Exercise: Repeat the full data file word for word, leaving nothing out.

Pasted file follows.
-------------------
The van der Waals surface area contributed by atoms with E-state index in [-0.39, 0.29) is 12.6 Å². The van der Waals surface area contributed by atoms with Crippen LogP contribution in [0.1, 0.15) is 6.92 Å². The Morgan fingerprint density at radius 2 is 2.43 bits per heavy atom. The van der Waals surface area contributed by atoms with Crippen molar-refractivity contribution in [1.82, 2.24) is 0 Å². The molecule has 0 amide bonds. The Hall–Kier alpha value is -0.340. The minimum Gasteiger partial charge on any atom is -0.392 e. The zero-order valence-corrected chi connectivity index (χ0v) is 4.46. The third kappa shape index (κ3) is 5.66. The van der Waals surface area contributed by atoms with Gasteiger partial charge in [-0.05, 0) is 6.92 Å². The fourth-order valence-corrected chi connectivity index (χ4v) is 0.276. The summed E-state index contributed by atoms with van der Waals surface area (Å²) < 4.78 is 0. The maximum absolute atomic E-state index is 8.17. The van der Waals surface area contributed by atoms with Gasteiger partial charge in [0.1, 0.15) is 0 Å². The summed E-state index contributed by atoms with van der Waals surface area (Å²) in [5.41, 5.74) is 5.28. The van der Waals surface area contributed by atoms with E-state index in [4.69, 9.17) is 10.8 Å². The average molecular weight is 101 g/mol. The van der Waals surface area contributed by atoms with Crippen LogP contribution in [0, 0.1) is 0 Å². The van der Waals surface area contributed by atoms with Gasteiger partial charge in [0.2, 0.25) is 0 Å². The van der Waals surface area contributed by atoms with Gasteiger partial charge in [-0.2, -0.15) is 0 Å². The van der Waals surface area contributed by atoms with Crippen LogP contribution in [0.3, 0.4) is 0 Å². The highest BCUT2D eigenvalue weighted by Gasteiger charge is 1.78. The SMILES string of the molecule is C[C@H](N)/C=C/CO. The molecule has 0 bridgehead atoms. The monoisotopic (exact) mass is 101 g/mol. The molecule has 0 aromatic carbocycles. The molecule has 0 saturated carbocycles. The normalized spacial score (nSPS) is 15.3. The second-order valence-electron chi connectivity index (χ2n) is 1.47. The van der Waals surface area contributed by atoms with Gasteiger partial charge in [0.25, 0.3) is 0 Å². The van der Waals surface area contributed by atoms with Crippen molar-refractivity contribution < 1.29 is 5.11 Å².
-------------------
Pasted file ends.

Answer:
The van der Waals surface area contributed by atoms with E-state index in [-0.39, 0.29) is 12.6 Å². The van der Waals surface area contributed by atoms with Crippen LogP contribution in [0.1, 0.15) is 6.92 Å². The Morgan fingerprint density at radius 2 is 2.43 bits per heavy atom. The van der Waals surface area contributed by atoms with Crippen molar-refractivity contribution in [1.82, 2.24) is 0 Å². The molecule has 0 amide bonds. The Hall–Kier alpha value is -0.340. The minimum Gasteiger partial charge on any atom is -0.392 e. The zero-order valence-corrected chi connectivity index (χ0v) is 4.46. The third kappa shape index (κ3) is 5.66. The van der Waals surface area contributed by atoms with Gasteiger partial charge in [-0.05, 0) is 6.92 Å². The fourth-order valence-corrected chi connectivity index (χ4v) is 0.276. The summed E-state index contributed by atoms with van der Waals surface area (Å²) < 4.78 is 0. The maximum absolute atomic E-state index is 8.17. The van der Waals surface area contributed by atoms with Gasteiger partial charge in [0.1, 0.15) is 0 Å². The summed E-state index contributed by atoms with van der Waals surface area (Å²) in [5.41, 5.74) is 5.28. The van der Waals surface area contributed by atoms with E-state index in [4.69, 9.17) is 10.8 Å². The average molecular weight is 101 g/mol. The van der Waals surface area contributed by atoms with Crippen LogP contribution in [0, 0.1) is 0 Å². The van der Waals surface area contributed by atoms with Gasteiger partial charge in [0.2, 0.25) is 0 Å². The van der Waals surface area contributed by atoms with Gasteiger partial charge in [-0.2, -0.15) is 0 Å². The van der Waals surface area contributed by atoms with Crippen LogP contribution in [0.3, 0.4) is 0 Å². The highest BCUT2D eigenvalue weighted by Gasteiger charge is 1.78. The SMILES string of the molecule is C[C@H](N)/C=C/CO. The molecule has 0 bridgehead atoms. The monoisotopic (exact) mass is 101 g/mol. The molecule has 0 aromatic carbocycles. The molecule has 0 saturated carbocycles. The normalized spacial score (nSPS) is 15.3. The second-order valence-electron chi connectivity index (χ2n) is 1.47. The van der Waals surface area contributed by atoms with Gasteiger partial charge in [0.25, 0.3) is 0 Å². The van der Waals surface area contributed by atoms with Crippen molar-refractivity contribution < 1.29 is 5.11 Å².